There was no shortage of new and exciting music in 2015. From the rise of a major new jazz talent challenging boundaries to ever more experimental R&B, this crop of artists gave us a lot of great music this year.
Ibeyi and Travis Scott
Twin sisters Lisa-Kaindé and Naomi Diaz make music that blends hip-hop rhythms, Yoruba mythology, personal narrative, keyboard chords, and lovely harmonized vocals in a style that feels at once natural, as though they've been doing this since birth, and astonishing. Ibeyi's songs cover ground ranging from love stories to folk tales and eulogies for their sister and father, the conguero Anga Díaz who played with Buena Vista Social Club. The sisters' individual talents fuse seamlessly: Lisa Kaindé writes and sings melody while playing keyboard, and Naomi experiments with percussive instruments including the Peruvian cajón, the Yoruba batá drum, synthesized drum loops, and her own hands and limbs. Like the best duos and like many twins, Lisa-Kaindé and Naomi share a common language but accent its sounds in distinctive ways. -- Annie Galvin
Tobias Jesso Jr.
From the "When life gives you lemons" department... Los Angeles-area bassist moves back to Vancouver to deal with a messy breakup, finds out his mom has cancer, learns piano at 27 and uses the setbacks as fuel for some sadsack '70s singer/songwriter piano pop tunes (think Randy Newman, Carole King), connects with Girls' bassist JR White and the Black Keys' Patrick Carney, both of whom co-produce some of the songs that would wind up on Jesso's debut, Goon -- including one track, "How Could You Babe", that Adele (!) tweets about, which exposure gets him a gig on Jimmy Fallon's show before said album is even released. It's been a busy stretch for Jesso, whose earnest, unadorned brand of heart-on-sleeve pop reminds listeners that a good old-fashioned breakup record still has a place in these irony-heavy times. The only question is, Now that things are looking up for him, what will he write about for the follow-up record? -- Stephen Haag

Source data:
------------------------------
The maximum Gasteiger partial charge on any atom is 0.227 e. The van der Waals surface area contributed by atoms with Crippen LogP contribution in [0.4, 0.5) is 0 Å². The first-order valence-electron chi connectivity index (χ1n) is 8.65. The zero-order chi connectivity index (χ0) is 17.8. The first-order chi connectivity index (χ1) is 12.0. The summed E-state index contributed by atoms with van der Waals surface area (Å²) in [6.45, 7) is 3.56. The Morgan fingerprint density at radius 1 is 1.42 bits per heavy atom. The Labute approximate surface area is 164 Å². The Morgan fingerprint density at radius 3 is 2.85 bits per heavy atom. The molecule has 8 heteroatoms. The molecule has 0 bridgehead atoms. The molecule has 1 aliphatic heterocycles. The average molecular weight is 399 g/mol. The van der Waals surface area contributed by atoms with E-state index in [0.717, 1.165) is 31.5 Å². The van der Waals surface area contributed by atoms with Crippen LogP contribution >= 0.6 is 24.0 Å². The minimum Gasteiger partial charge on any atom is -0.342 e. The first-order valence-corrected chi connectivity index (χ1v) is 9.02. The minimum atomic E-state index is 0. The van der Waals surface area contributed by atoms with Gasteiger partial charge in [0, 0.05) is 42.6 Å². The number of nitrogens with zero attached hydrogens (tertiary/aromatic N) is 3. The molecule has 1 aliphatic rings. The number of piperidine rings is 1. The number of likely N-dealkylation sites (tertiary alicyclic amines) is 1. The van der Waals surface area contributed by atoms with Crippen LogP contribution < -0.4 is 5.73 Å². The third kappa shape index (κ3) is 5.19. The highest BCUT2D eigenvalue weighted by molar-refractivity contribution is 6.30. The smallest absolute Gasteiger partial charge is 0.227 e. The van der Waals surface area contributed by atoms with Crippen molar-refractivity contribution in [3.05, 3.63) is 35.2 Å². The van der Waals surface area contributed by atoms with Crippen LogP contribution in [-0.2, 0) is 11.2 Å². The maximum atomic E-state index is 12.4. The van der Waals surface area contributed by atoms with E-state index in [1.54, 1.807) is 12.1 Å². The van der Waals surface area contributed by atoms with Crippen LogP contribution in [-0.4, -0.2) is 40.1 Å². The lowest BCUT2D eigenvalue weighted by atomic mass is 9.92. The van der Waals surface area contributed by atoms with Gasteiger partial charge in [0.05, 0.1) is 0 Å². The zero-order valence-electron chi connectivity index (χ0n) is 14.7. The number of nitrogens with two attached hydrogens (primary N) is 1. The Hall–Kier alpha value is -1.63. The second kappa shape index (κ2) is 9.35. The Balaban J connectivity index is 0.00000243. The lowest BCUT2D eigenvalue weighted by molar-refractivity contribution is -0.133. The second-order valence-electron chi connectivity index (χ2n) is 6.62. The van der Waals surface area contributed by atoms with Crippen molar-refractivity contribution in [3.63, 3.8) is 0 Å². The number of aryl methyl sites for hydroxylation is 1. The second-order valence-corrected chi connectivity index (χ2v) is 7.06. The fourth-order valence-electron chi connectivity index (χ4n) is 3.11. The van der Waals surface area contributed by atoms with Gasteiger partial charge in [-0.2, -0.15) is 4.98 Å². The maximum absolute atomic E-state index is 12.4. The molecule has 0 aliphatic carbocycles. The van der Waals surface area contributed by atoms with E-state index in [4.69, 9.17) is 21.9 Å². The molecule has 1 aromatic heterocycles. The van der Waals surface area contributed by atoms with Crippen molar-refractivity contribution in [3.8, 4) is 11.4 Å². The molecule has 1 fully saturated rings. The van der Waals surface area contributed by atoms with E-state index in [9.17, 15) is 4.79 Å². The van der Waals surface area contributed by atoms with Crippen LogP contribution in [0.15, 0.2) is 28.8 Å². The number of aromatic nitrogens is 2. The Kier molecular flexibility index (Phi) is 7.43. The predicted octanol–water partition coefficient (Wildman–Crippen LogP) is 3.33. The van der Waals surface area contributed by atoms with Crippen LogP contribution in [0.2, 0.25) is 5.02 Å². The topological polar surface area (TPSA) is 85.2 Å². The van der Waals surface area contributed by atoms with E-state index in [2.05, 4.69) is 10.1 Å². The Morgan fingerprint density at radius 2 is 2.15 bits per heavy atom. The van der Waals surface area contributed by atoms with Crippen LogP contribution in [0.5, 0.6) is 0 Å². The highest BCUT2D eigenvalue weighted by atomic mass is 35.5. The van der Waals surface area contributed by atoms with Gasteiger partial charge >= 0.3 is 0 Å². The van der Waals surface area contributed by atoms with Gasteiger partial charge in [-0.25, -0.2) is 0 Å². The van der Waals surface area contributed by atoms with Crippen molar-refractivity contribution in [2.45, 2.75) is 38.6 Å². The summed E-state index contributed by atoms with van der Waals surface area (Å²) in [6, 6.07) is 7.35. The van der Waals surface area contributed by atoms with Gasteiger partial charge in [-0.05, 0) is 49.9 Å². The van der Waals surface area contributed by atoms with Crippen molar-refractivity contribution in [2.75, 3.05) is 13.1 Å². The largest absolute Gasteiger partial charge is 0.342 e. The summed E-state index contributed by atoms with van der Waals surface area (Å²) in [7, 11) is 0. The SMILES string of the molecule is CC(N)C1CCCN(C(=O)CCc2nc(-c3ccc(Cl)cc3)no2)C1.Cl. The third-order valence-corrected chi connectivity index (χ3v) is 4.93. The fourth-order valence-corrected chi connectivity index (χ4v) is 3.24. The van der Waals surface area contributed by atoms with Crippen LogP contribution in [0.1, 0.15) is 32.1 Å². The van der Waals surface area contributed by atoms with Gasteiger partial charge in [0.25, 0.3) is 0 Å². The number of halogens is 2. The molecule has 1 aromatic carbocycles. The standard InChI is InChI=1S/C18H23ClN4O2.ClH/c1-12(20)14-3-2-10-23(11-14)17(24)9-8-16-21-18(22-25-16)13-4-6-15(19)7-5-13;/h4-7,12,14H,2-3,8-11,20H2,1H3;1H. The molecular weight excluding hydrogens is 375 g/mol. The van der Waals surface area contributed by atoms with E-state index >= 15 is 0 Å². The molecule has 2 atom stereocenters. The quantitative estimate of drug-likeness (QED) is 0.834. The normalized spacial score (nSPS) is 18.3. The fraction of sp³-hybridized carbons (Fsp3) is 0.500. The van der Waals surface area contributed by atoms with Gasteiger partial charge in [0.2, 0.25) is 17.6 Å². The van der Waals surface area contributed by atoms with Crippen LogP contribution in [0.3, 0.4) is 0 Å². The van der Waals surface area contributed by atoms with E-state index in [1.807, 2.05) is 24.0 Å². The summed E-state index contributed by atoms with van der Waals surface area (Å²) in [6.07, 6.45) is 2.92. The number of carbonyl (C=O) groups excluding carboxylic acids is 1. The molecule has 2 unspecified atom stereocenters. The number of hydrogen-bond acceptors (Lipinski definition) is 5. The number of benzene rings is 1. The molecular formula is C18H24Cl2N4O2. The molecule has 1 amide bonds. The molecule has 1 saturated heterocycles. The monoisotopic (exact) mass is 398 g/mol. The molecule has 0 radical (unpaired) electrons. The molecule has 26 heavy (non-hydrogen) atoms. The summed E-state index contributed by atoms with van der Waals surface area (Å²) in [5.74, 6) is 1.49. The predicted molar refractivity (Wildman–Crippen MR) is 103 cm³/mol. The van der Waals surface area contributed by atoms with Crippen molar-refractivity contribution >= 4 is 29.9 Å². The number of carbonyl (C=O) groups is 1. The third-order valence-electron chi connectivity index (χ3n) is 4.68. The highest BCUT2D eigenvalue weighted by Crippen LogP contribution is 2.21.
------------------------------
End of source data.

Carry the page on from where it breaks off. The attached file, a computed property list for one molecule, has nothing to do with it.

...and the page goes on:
Aly Spaltro, AKA Lady Lamb and formerly Lady Lamb the Beekeeper, first burst into indie attention with her 2013 album Ripely Pine, and more particularly the emotional cannonball of the single "Bird Balloons". Six minutes long, the song features her classically poetic lyrics as well as a survey of the various genres she works in: upbeat indie pop, gentle guitar ballads, and ball-busting rock. Spaltro began writing music while working at a video rental store in her hometown of Brunswick, Maine. After closing the store, Spaltro would stay there all night, tracking guitar, banjo, bass, and vocal lines all by herself. With this year's terminally underrated After, she worked with a full band and studio musicians, leading to surprising moments like the bombastic horns at the end of "Violet Clementine" or the orchestral sweep on album-closer "Atlas". While only 25, she writes, performs, and arranges like a seasoned professional. Her lyrics ponder the infinite in the mundane, grappling as easily with issues of life and death as with the issue of checking a phone for the time while ignoring the watch on your wrist. This mundanity lets her songs sound surprising and familiar at the same time. Or as she puts it on "Milk Duds": "I am an old song that you once knew / you can't remember me for the life of you." -- Logan Austin
Madisen Ward and the Mama Bear